Evans reports that evidence shows Marrku is a family-level isolate, rather than a member of the Iwaidjan family (2006, Australian Languages Workshop). Evans reports historical records suggest there were two dialects of Marrku though there is insufficient documentation to illustrate the differences between them (2006:1). Evans published a collection of stories in Marrku including nine pages of vocabulary and eight pages of grammar sketch, as well as an accompanying audio CD (2006).
Singer et al. (2021:1) say that Marrku (N45) is a non-Pama Nyungan language in the Iwaidjan language family, the others in this family are Iwaidja N39, Mawng N64, Amurdak N47, Wurrugu N37, Ilgar N184 and Garig N188.
Singer, Ruth, Nita Garidjalalug, Rosemary Urabadi, Heather Hewett, Peggy Mirwuma, Philip Ambidjambidj, Anne Fabricus. 2021. Mawng to English Dictionary. Canberra: Aboriginal Studies Press.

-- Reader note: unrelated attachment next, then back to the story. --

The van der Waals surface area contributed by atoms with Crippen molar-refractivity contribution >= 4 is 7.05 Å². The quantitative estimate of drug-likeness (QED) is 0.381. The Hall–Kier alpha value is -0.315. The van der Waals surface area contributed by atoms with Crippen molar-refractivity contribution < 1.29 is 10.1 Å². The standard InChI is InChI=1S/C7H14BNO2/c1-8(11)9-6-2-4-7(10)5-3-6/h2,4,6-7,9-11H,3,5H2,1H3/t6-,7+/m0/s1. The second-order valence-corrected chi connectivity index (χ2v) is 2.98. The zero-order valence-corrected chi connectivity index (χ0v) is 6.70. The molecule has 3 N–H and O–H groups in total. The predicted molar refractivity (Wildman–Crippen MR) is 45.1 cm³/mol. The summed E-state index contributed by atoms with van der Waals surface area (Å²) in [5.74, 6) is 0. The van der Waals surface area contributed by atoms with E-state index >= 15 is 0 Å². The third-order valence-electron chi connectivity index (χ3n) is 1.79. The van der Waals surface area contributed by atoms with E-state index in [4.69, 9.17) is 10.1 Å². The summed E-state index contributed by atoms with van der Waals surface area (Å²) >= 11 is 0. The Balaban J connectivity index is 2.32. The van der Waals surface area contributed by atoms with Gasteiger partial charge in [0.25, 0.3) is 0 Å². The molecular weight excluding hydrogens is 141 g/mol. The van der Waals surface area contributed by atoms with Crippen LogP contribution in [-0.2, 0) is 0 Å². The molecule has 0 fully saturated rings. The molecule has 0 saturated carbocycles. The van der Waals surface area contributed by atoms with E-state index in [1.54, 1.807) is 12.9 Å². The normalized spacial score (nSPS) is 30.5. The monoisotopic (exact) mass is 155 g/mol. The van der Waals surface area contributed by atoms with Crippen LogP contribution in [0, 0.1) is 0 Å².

This is the language historically associated with Croker Island (Harvey PMS 5822).
Croker Island apart from a small pocket on the northern end of Bowen Strait which was associated with Garig (Harvey AILEC 802).
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Speaker numbers were measured differently across the censuses and various other sources listed in AUSTLANG. You are encouraged to refer to the sources.
Speaker numbers for ‘NILS 2004’ and ‘2005 estimate’ come from 'Table F.3: Numbers of speakers of Australian Indigenous languages (various surveys)' in 'Appendix F NILS endangerment and absolute number results' in McConvell, Marmion and McNicol 2005, pages 198-230 (PDF, 2.5MB).